Mina Tahmasbi Arashloo, University of Waterloo; Ryan Beckett, Microsoft Research; Rachit Agarwal, Cornell University
Accurate and thorough analysis of network performance is challenging. Network simulations and emulations can only cover a subset of the continuously evolving set of workloads networks can experience, leaving room for unexplored corner cases and bugs that can cause sub-optimal performance on live traffic. Techniques from queuing theory and network calculus can provide rigorous bounds on performance metrics, but typically require the behavior of network components and the arrival pattern of traffic to be approximated with concise and well-behaved mathematical functions. As such, they are not immediately applicable to emerging workloads and the new algorithms and protocols developed for handling them.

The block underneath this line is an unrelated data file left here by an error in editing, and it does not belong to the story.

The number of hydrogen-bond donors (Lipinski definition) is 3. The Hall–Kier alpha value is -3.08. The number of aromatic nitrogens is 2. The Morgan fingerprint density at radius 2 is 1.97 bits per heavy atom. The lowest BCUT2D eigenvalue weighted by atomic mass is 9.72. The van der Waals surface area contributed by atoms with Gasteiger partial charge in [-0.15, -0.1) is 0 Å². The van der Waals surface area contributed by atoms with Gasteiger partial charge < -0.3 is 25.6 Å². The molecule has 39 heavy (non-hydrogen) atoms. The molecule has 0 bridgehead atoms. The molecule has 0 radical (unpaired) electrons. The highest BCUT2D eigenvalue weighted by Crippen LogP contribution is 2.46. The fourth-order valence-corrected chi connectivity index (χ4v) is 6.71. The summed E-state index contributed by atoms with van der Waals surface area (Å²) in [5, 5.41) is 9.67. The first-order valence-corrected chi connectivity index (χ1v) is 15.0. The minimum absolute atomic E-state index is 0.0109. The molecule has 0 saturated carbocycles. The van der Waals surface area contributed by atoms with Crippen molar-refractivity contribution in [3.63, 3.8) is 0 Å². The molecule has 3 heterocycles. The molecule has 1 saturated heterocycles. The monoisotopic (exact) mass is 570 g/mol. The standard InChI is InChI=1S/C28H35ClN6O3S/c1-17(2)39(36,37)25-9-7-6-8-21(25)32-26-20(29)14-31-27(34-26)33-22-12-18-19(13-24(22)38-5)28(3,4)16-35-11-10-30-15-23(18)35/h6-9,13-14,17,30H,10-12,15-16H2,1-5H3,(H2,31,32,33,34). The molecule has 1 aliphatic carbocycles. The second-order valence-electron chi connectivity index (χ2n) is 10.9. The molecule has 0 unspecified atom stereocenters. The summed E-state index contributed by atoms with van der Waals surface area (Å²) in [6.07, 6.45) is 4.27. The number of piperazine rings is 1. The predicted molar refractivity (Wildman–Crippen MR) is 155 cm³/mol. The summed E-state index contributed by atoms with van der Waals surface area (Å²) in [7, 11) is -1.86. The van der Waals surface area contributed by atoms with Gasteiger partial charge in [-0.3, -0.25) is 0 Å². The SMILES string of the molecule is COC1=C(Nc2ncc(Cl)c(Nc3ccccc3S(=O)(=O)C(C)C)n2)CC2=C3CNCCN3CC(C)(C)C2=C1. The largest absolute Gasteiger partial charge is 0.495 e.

We explore a different approach: using formal methods to analyze network performance. We show that it is possible to accurately model network components and their queues in logic, and use techniques from program synthesis to automatically generate concise interpretable workloads as answers to queries about performance metrics. Our approach offers a new point in the space of existing tools for analyzing network performance: it is more exhaustive than simulation and emulation, and can be readily applied to algorithms and protocols that are expressible in first-order logic. We demonstrate the effectiveness of our approach by analyzing packet scheduling algorithms and a small leaf-spine network and generating concise workloads that can cause throughput, fairness, starvation, and latency problems.
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